Every Sunday from mid-June through the end of September, the place to be is the Basalt Sunday Market, which runs from 10 a.m. to 2 p.m. on Midland Spur, next to Town Hall. Many of the midvalley farmers are at the market with their fresh produce for the week, along with other food-centric small businesses.
The Basalt Sunday Market is organized and managed by the Town of Basalt’s Planning Department, not the Basalt Chamber. More information, including the vendor application, can be found on the Basalt Sunday Market website.
Skip’s Farm to Market, a Basalt shop that specializes in produce and meat from regional farmers and other food products from area purveyors, has become another avenue for introducing local farmers to customers. The store was opened by Skip Doty, a well-known face at farmers markets and veggie stands throughout the Roaring Fork Valley. He founded Early Morning Orchard in Palisade in the early 2000s and has evolved into a leader in the locavore food movement. “It’s really fun to network with all the vendors. You know exactly where it’s coming from,” says Skip’s co-manager Dalene Barton, who notes the farmers build relationships via Roaring Fork Farmers and Ranchers. “It seems like an exciting time for food in this valley.”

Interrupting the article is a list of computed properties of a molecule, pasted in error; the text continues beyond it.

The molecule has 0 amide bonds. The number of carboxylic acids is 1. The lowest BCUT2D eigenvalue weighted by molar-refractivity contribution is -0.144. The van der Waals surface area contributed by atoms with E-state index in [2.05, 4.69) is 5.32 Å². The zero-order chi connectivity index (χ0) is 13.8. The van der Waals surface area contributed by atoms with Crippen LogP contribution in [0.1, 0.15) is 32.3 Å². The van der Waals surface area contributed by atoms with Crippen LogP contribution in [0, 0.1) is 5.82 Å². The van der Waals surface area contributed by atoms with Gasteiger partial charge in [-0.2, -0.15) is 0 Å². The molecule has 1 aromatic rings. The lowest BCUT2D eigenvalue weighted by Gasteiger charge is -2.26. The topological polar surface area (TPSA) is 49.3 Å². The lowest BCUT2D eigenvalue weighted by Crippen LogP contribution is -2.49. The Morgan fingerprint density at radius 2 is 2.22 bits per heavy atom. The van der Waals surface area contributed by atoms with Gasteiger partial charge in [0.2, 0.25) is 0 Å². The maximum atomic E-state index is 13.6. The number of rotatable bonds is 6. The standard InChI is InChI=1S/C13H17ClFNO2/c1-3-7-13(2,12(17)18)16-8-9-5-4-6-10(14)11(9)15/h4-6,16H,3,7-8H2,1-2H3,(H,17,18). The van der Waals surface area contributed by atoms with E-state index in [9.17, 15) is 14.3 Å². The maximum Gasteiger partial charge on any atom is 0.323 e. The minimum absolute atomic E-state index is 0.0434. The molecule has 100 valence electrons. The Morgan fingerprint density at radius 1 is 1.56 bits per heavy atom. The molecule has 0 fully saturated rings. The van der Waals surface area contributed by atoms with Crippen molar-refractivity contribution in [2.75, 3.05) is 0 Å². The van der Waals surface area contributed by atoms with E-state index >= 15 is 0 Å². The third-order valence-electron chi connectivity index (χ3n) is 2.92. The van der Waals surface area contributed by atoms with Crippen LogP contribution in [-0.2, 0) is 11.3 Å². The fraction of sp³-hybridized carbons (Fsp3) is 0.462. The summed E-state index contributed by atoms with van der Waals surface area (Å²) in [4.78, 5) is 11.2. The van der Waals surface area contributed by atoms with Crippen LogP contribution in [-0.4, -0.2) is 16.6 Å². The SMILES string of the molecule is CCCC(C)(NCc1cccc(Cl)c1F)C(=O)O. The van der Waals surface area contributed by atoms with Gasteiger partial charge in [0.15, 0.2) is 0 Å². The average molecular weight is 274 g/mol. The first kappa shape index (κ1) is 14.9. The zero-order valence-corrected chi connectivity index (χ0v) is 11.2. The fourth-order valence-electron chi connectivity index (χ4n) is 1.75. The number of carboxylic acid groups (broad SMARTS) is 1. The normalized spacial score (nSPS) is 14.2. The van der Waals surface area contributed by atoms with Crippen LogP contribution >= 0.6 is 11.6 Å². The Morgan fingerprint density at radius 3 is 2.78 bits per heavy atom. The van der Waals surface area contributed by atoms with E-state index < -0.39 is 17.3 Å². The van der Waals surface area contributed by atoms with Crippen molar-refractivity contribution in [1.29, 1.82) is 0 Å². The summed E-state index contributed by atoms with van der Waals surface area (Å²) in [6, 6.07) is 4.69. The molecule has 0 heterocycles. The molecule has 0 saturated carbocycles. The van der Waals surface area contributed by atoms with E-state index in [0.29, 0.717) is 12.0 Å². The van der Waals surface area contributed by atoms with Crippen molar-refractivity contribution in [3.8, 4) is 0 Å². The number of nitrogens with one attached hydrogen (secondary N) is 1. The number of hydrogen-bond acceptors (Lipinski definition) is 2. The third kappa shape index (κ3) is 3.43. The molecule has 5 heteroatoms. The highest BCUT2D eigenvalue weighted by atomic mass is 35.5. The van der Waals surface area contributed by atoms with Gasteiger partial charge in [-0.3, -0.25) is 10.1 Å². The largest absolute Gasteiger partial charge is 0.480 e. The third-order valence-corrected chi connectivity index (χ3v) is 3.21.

Along with private lands, many young farmers are relying on leases from Pitkin County to get access to property at a lower rate. The county continues to expand its role to help support first-generation farmers, and most recently bought 10 acres near Emma to add to its leasing program. In the most recent survey of residents, 74 percent said they want the county to continue to encourage local agriculture and food production. In 2019 the county will lease 362 acres for agriculture purposes, about a quarter of that will be for small farming, said Paul Holsinger, who is the director for the county’s AG program.
The county has invested in agriculture on part of the 73-acre Lazy Glen Open Space, which is run by the county and is a sun-drenched area a few miles from Downtown Basalt near the Roaring Fork River. “All the people who have been involved in the farmers markets scene, they’re seeing these farmers starting to have longevity,” says Holsinger, who also pointed to Skip’s as another connection. “In the past, the county’s role was mainly cattle and hay production. The benefits of small vegetable farms and seeing them around are a bit more in your face.” He said they always are looking for new property to add, and will continue to grow the program and add the small-acreage farms. “I love seeing what’s happening there,” said Thompson, who now lives in Oregon. “I tell that story (about the county’s role) to the farmers here, and their response is that’s a unicorn circumstance. It’s just so unique.”